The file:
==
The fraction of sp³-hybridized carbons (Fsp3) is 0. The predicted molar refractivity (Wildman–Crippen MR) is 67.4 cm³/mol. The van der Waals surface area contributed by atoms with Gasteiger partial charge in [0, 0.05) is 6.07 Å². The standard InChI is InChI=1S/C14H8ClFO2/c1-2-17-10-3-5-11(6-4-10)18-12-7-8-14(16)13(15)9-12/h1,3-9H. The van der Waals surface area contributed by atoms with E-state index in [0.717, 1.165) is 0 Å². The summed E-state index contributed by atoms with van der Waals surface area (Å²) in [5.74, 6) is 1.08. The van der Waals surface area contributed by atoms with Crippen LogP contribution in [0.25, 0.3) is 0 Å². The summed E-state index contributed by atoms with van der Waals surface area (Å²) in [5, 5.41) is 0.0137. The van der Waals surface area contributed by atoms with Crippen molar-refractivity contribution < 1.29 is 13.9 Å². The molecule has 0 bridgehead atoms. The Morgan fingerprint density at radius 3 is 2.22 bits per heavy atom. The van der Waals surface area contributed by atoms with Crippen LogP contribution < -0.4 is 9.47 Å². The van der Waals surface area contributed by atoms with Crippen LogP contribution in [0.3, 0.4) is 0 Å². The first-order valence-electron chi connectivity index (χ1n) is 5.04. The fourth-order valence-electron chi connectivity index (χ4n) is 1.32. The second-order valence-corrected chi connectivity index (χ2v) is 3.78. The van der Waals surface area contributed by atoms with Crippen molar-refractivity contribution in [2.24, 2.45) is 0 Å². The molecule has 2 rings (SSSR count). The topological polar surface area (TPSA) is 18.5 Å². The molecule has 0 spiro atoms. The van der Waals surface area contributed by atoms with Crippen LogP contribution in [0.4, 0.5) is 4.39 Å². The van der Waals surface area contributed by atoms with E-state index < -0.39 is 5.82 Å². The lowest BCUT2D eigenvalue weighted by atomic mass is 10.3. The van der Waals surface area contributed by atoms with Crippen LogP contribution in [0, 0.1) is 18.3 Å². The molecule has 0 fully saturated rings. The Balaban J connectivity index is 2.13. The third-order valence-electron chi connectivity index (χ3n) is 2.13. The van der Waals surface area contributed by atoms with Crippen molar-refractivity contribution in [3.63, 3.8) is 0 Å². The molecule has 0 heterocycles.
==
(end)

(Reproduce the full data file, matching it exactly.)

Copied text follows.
The fraction of sp³-hybridized carbons (Fsp3) is 0. The predicted molar refractivity (Wildman–Crippen MR) is 67.4 cm³/mol. The van der Waals surface area contributed by atoms with Gasteiger partial charge in [0, 0.05) is 6.07 Å². The standard InChI is InChI=1S/C14H8ClFO2/c1-2-17-10-3-5-11(6-4-10)18-12-7-8-14(16)13(15)9-12/h1,3-9H. The van der Waals surface area contributed by atoms with E-state index in [0.717, 1.165) is 0 Å². The summed E-state index contributed by atoms with van der Waals surface area (Å²) in [5.74, 6) is 1.08. The van der Waals surface area contributed by atoms with Crippen LogP contribution in [0.25, 0.3) is 0 Å². The summed E-state index contributed by atoms with van der Waals surface area (Å²) in [5, 5.41) is 0.0137. The van der Waals surface area contributed by atoms with Crippen molar-refractivity contribution < 1.29 is 13.9 Å². The molecule has 0 bridgehead atoms. The Morgan fingerprint density at radius 3 is 2.22 bits per heavy atom. The van der Waals surface area contributed by atoms with Crippen LogP contribution < -0.4 is 9.47 Å². The van der Waals surface area contributed by atoms with Crippen LogP contribution in [0.3, 0.4) is 0 Å². The first-order valence-electron chi connectivity index (χ1n) is 5.04. The fourth-order valence-electron chi connectivity index (χ4n) is 1.32. The second-order valence-corrected chi connectivity index (χ2v) is 3.78. The van der Waals surface area contributed by atoms with Crippen molar-refractivity contribution in [2.24, 2.45) is 0 Å². The molecule has 2 rings (SSSR count). The topological polar surface area (TPSA) is 18.5 Å². The molecule has 0 spiro atoms. The van der Waals surface area contributed by atoms with Crippen LogP contribution in [0.4, 0.5) is 4.39 Å². The van der Waals surface area contributed by atoms with E-state index < -0.39 is 5.82 Å². The lowest BCUT2D eigenvalue weighted by atomic mass is 10.3. The van der Waals surface area contributed by atoms with Crippen LogP contribution in [0, 0.1) is 18.3 Å². The molecule has 0 fully saturated rings. The Balaban J connectivity index is 2.13. The third-order valence-electron chi connectivity index (χ3n) is 2.13. The van der Waals surface area contributed by atoms with Crippen molar-refractivity contribution in [3.63, 3.8) is 0 Å². The molecule has 0 heterocycles.